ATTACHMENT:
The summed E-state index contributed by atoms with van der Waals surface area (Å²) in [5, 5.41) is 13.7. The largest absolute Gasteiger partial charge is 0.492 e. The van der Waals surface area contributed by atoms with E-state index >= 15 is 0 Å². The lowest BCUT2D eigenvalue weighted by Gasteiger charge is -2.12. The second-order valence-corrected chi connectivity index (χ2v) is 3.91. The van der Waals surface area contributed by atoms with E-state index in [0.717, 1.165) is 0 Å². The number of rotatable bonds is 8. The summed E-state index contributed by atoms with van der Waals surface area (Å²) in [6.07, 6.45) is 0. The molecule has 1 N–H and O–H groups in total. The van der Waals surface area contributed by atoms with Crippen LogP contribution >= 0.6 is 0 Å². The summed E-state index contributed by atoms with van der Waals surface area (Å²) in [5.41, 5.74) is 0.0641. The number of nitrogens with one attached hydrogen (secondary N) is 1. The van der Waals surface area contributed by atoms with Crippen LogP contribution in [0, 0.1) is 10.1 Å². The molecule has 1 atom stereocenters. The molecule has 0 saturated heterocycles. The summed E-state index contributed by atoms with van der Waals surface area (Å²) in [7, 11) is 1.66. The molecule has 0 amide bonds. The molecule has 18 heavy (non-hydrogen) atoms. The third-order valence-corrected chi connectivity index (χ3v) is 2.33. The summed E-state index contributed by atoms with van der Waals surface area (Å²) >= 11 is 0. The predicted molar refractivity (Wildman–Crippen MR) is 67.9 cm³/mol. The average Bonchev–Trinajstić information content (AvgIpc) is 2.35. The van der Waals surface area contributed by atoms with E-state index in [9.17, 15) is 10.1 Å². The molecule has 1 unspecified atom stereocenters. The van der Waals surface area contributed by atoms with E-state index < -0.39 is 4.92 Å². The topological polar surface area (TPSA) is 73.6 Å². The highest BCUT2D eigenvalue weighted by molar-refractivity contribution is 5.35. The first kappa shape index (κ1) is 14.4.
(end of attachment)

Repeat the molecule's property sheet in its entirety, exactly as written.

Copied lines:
The summed E-state index contributed by atoms with van der Waals surface area (Å²) in [5, 5.41) is 13.7. The largest absolute Gasteiger partial charge is 0.492 e. The van der Waals surface area contributed by atoms with E-state index >= 15 is 0 Å². The lowest BCUT2D eigenvalue weighted by Gasteiger charge is -2.12. The second-order valence-corrected chi connectivity index (χ2v) is 3.91. The van der Waals surface area contributed by atoms with E-state index in [0.717, 1.165) is 0 Å². The number of rotatable bonds is 8. The summed E-state index contributed by atoms with van der Waals surface area (Å²) in [6.07, 6.45) is 0. The molecule has 1 N–H and O–H groups in total. The van der Waals surface area contributed by atoms with Crippen LogP contribution >= 0.6 is 0 Å². The summed E-state index contributed by atoms with van der Waals surface area (Å²) in [5.41, 5.74) is 0.0641. The number of nitrogens with one attached hydrogen (secondary N) is 1. The van der Waals surface area contributed by atoms with Crippen LogP contribution in [0, 0.1) is 10.1 Å². The molecule has 1 atom stereocenters. The molecule has 0 saturated heterocycles. The summed E-state index contributed by atoms with van der Waals surface area (Å²) in [7, 11) is 1.66. The molecule has 0 amide bonds. The molecule has 18 heavy (non-hydrogen) atoms. The third-order valence-corrected chi connectivity index (χ3v) is 2.33. The summed E-state index contributed by atoms with van der Waals surface area (Å²) >= 11 is 0. The predicted molar refractivity (Wildman–Crippen MR) is 67.9 cm³/mol. The average Bonchev–Trinajstić information content (AvgIpc) is 2.35. The van der Waals surface area contributed by atoms with E-state index in [9.17, 15) is 10.1 Å². The molecule has 1 unspecified atom stereocenters. The van der Waals surface area contributed by atoms with E-state index < -0.39 is 4.92 Å². The topological polar surface area (TPSA) is 73.6 Å². The highest BCUT2D eigenvalue weighted by molar-refractivity contribution is 5.35. The first kappa shape index (κ1) is 14.4.